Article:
Requiring a crew of 3, the aircraft was powered by a single Wright R-2600-8 Cyclone radial engine. Armament consisted of two or four 12.7mm machine guns, two 7.62 mm Browning M1919s, and a payload of either up to 1,360 kilograms of bombs or 1 Mk. 13 torpedo.
Designed to replace the SBD Dauntless, the SB2C Helldiver was faster, more heavily armed, and had a larger payload, although, the Helldiver did have several drawbacks compared to the Dauntless. Chief among these was that fact that it had troublesome handling traits, which made it very unpopular originally among crews.
The SB2C had a maximum service ceiling of 8,800 meters and an operational range of around 1,770 kilometers. It could travel at speeds of up to 474 kilometers per hour and had a cruising speed of 254 kilometers per hour. The total weight of the Helldiver was 4,700 kilograms. Total length was 11.1 meters with a wingspan of 15.1 meters.
The first real variant of the Helldiver series was the SB2C-1C which sported two 20mm autocannons mounted in place of the original four 12.7mm machine gun armament. The SB2C-3 was given an upgraded engine which increased performance while the SB2C-4 was given the capability to mount underwing rockets. This variant had a sub-variant of its own designated the SB2C-4E which was similar but it had a special radar system installed. The final variant of the Helldiver series was the SB2C-5 which had several minor improvements but most important among all of these was an increased fuel supply.
The SB2C was developed by a group led by Raymond C. Blaycock, in response to a comprehensive 1938 specification for a carrier based scout bomber, which demanded an aircraft featuring; cantilever monoplane wing and stressed skin construction able to withstand dive bombing attacks. Furthermore, the aircraft was required to have internal weapon bay capable of carrying a 1,000 lb (454 kg) bomb and a wide range of other stores, and fitted with hydraulically operated doors, tandem accommodation for two crew members, Enough fuel for prolonged operations, comprehensive equipment including a radio system, as well as a large camera in the rear cockpit, full carrier compatibility - folding wings, catapult hooks and an arrester hook, and a single 14 cylinder Wright R-2600 Cyclone radial engine.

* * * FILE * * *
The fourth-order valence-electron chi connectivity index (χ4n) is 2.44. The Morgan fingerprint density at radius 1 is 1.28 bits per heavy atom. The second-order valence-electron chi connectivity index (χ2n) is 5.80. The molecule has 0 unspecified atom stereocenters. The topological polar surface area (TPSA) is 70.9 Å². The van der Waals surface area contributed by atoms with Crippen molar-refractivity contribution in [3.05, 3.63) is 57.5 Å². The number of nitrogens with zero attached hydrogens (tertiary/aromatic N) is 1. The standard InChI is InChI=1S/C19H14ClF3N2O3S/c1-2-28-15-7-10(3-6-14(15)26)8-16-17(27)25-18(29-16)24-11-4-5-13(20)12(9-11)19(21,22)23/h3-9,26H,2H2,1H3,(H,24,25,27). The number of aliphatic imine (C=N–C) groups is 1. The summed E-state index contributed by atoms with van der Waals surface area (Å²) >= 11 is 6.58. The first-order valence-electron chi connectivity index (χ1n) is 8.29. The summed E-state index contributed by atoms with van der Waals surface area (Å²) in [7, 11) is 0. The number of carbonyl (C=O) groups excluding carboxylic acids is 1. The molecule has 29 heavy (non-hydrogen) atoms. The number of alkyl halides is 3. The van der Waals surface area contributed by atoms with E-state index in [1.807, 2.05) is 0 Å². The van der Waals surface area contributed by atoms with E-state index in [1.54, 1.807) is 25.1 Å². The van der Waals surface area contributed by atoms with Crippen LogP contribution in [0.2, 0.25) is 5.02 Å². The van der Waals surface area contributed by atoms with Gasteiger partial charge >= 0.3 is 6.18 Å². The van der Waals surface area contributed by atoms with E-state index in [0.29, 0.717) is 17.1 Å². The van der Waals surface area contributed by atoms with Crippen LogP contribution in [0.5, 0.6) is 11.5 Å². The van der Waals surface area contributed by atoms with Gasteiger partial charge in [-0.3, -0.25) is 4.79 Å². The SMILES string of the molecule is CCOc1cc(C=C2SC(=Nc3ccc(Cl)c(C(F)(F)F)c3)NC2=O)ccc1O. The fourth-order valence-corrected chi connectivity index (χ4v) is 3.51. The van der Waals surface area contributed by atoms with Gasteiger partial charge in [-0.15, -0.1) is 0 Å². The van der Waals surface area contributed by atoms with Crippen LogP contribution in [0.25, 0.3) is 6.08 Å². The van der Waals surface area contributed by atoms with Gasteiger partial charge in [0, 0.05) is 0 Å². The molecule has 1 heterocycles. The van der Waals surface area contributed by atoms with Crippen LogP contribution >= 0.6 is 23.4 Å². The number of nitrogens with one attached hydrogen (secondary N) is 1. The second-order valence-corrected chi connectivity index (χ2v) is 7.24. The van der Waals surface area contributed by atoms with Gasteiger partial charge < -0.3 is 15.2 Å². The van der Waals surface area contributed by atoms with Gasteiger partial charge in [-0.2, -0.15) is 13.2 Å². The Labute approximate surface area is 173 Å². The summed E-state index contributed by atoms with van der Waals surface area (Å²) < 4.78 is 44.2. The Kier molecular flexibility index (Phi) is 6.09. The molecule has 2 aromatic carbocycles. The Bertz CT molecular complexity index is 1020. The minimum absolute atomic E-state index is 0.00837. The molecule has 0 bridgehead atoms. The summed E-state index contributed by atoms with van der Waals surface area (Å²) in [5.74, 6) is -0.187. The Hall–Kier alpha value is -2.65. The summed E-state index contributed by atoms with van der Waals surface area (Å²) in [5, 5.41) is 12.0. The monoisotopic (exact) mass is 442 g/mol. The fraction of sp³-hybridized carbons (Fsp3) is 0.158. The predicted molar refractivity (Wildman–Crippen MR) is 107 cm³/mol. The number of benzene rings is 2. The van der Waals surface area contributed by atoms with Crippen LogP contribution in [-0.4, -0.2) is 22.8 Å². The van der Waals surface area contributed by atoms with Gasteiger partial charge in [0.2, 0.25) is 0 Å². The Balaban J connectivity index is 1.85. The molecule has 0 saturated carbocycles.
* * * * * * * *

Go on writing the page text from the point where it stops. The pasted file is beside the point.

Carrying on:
Curtiss responded with the XSB2C-1 (BuNo. 1758), which was ordered on 15 May 1939 and first flew on 18 December 1940. By this time the US Navy had decided to order 200 SB2C-1 aircraft, placing this order on 29 November 1940. This led to Curtiss creating a new plant at Columbus in Ohio, while setting up two other production lines at Canadian Car & Foundry at Fort William, and Fairchild Aircraft at Longueil in Monteral, despite the fact that the SB2C was riddled with faults.
Minor faults included problems with the engine and the Curtiss-Electric propeller. Major faults included structural weaknesses, poor handling and unacceptable stall characteristics. The type also suffered violent changes in trim following application of flaps or dive brakes, operation of the landing gear or changes in engine setting.
The XSB2C-1 was extensively redesigned and rebuilt following a crash caused by engine failure on 8 February 1941. The fuselage was lengthened by 1 ft (0.305 m), tail size was increased by 30 percent, self-sealing fuel tanks were placed in the fuselage and inner wings, local armour was added and the two M2 Machine Guns in the cowling being replaced with four M2s in the wings.[N 1] In addition, the rear cockpit was fitted with collapsible decking to improve the field of fire of the observer's single M2 Machine Gun.[N 2]
The first unit to equip with the SB2C was Scouting Squadron 9 (VS-9), who began receiving the type from December 1942, although it was not deemed suitable for combat until 11 months later, when Bombing Squadron 17 (VB-17) first used the type in combat by launching a strike against the Japanese base at Rabul on 11 November 1943.[N 3] The mission resulted in the loss of four SB2Cs - one lost on take off, one shot down by a Japanese fighter, one lost to AAA and one that was shoved overboard after it crashed upon landing due to battle damage.
The various versions of the SB2C consistently topped the US Navy accident league table, leading to the aircraft becoming know as 'The Beast', with many in the Navy suggesting that the SB2C designation stood for 'Son of a B****, 2nd Class.
- These last three modifications were prompted by combat reports from Europe
- This was later replaced with a pair of Browning M1919s with 2,000 rounds each.
- The unit's work up in early 1943 had resulted in the loss of several aircraft and their crews, leading to suggestions that VB-17 should revert to the SBD for it's combat cruise.
- World Aircraft Information File - File 71 Card 1
- World Aircraft Information File - File 71 Card 2